• This speaks for itself, so I won't go over it at all.


  • The Sufficiency Principle
    • One who presents an argument for or against a position should attempt to provide relevant and acceptable reasons of the right kind, that together are sufficient in number and weight to justify the acceptance of the conclusion.
        • This simply means that you can't say 2 + 2 = 5, because 2.49999 can be rounded down to 2 and can thus be considered 2, and when 2.499999 is added to 2.499999, the answer is 4.99999998, which can be rounded up to 5.


  • The Rebuttal Principle
    • One who presents an argument for or against a position should include in the argument an effective rebuttal to all anticipated serious criticisms of the argument that may be brought against it or against the position it supports.
        • This one is obvious, but it pretty much means that you can't present an argument like "2 + 2 =/= 4", because the obvious rebuttal is "Yes it is, you dipshit. Please don't ever reproduce," and you should have anticipated that.


  • The Suspension-of-Judgment Principle
    • If no position is defended by a good argument, or if two or more positions seem to be defended with equal strength, one should, in most cases, suspend judgment about the issue. If practical considerations seem to require a more immediate decision, one should weight the relative benefits or harm connected with the consequences of suspending judgment and decide the issue on those grounds.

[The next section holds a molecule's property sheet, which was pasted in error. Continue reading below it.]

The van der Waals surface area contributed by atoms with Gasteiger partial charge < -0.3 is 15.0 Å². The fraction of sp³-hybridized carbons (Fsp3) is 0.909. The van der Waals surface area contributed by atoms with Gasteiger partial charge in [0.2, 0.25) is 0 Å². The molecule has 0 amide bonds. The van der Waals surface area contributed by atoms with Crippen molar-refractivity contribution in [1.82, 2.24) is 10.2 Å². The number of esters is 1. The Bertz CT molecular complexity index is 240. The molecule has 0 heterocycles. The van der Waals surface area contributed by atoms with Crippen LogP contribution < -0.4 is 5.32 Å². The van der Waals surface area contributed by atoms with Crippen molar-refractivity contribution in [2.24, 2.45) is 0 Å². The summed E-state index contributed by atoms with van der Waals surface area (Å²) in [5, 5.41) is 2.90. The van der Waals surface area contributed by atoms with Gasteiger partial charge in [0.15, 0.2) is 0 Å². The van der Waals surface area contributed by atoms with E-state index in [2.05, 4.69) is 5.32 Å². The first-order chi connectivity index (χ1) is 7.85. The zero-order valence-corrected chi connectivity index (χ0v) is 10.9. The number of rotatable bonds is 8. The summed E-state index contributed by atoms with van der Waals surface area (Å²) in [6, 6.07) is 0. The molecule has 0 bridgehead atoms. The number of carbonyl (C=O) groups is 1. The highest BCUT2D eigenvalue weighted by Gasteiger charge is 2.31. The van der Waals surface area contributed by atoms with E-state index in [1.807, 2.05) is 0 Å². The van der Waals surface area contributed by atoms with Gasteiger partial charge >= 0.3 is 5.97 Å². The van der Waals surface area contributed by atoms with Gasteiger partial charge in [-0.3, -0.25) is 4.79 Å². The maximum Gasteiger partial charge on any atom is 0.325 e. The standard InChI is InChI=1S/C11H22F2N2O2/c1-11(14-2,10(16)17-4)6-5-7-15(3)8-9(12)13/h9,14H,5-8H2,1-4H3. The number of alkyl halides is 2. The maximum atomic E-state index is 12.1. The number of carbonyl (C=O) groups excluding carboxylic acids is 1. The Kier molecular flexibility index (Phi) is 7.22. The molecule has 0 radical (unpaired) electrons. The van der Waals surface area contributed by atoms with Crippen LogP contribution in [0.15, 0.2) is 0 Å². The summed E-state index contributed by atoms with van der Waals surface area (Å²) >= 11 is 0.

• One of the best examples is the Apples vs Oranges argument. You can present arguments saying that Apples are much better because blah, blah, blah, and blah, and you can also present arguments saying that Oranges are much better because bleh, bleh, bleh, and bleh, but because the arguments for each side are equally strong, you can make no unbiased decision.


  • The Resolution Principle
    • As issue should be considered resolved if the argument for one of the alternative positions is a structurally sound one that uses relevant and acceptable reasons that together provide sufficient grounds to justify the conclusion and that also includes an effective rebuttal to all serious criticisms of the argument and/or the position it supports. Unless one can demonstrate that the argument has not met these conditions more successfully than any argument presented for alternative positions, one is obligated to accept its conclusion and consider the issue to be settled. If the argument is subsequently found by any participant to be flawed in a way that raises new doubts about the merit of the position it supports, one is obligated to reopen the issue for further consideration and resolution.
        • If one side of the argument is obviously better defended, and the other side has no other possible terms for contention, and all other possibilities for alternatives to the more accepted position have been dismissed with effective rebuttals, then you shouldn't continue arguing, as the matter has been successfully solved.
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Here is a tip that does not require you to read and memorize 10 pages of thesis about ethical discussion. Literally stop.

Keep track of how emotionally engaged in an argument you are, and when it gets too far, simply stop. Take a step or two back. Reassess the problem that the argument is trying to solve. And see about actually solving that. Alternatively track how many times you've had to repeat yourself, or someone else has had to repeat themselves.

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The 10 page thesis is more than a bit much in retrospect, I apologize for that. It does seem very pretentious but that is not the intent. I just feel like people should have better intentions when entering a discussion. I.e., not just focusing on what they alone have to say and pushing that idea only as the only option.